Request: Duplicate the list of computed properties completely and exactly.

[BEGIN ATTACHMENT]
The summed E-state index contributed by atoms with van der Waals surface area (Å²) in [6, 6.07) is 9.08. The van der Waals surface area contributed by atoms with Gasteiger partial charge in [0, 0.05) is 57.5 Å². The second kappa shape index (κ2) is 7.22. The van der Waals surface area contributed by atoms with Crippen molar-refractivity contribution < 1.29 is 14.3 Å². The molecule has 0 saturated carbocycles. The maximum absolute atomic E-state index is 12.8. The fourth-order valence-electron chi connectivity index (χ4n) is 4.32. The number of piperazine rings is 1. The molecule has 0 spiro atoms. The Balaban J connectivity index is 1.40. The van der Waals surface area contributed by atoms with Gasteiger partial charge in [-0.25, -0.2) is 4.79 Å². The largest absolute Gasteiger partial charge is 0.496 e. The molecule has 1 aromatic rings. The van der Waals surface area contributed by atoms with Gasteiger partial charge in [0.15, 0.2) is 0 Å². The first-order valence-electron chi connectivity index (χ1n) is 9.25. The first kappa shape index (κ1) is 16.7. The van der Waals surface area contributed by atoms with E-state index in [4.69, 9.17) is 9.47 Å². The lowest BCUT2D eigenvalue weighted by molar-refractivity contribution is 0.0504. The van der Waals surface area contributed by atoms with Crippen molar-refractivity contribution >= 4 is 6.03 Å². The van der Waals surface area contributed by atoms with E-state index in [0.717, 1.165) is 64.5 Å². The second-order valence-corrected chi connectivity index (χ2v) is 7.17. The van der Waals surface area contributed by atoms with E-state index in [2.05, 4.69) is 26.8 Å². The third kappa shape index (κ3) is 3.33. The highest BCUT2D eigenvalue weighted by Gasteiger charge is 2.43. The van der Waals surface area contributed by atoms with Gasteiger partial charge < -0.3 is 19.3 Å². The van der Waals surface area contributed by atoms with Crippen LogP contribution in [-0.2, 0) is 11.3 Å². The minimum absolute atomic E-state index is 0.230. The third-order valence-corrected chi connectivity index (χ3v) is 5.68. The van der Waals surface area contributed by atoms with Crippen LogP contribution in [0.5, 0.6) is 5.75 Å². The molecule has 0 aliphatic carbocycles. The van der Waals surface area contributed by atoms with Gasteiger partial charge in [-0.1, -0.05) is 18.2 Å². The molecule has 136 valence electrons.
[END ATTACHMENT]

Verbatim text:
The summed E-state index contributed by atoms with van der Waals surface area (Å²) in [6, 6.07) is 9.08. The van der Waals surface area contributed by atoms with Gasteiger partial charge in [0, 0.05) is 57.5 Å². The second kappa shape index (κ2) is 7.22. The van der Waals surface area contributed by atoms with Crippen molar-refractivity contribution < 1.29 is 14.3 Å². The molecule has 0 saturated carbocycles. The maximum absolute atomic E-state index is 12.8. The fourth-order valence-electron chi connectivity index (χ4n) is 4.32. The number of piperazine rings is 1. The molecule has 0 spiro atoms. The Balaban J connectivity index is 1.40. The van der Waals surface area contributed by atoms with Gasteiger partial charge in [-0.25, -0.2) is 4.79 Å². The largest absolute Gasteiger partial charge is 0.496 e. The molecule has 1 aromatic rings. The van der Waals surface area contributed by atoms with Gasteiger partial charge in [0.15, 0.2) is 0 Å². The first-order valence-electron chi connectivity index (χ1n) is 9.25. The first kappa shape index (κ1) is 16.7. The van der Waals surface area contributed by atoms with E-state index in [4.69, 9.17) is 9.47 Å². The lowest BCUT2D eigenvalue weighted by molar-refractivity contribution is 0.0504. The van der Waals surface area contributed by atoms with Crippen molar-refractivity contribution >= 4 is 6.03 Å². The van der Waals surface area contributed by atoms with E-state index in [0.717, 1.165) is 64.5 Å². The second-order valence-corrected chi connectivity index (χ2v) is 7.17. The van der Waals surface area contributed by atoms with E-state index in [2.05, 4.69) is 26.8 Å². The third kappa shape index (κ3) is 3.33. The highest BCUT2D eigenvalue weighted by Gasteiger charge is 2.43. The van der Waals surface area contributed by atoms with Gasteiger partial charge < -0.3 is 19.3 Å². The van der Waals surface area contributed by atoms with Crippen LogP contribution in [-0.2, 0) is 11.3 Å². The minimum absolute atomic E-state index is 0.230. The third-order valence-corrected chi connectivity index (χ3v) is 5.68. The van der Waals surface area contributed by atoms with Crippen LogP contribution in [0.5, 0.6) is 5.75 Å². The molecule has 0 aliphatic carbocycles. The van der Waals surface area contributed by atoms with Gasteiger partial charge in [-0.1, -0.05) is 18.2 Å². The molecule has 136 valence electrons.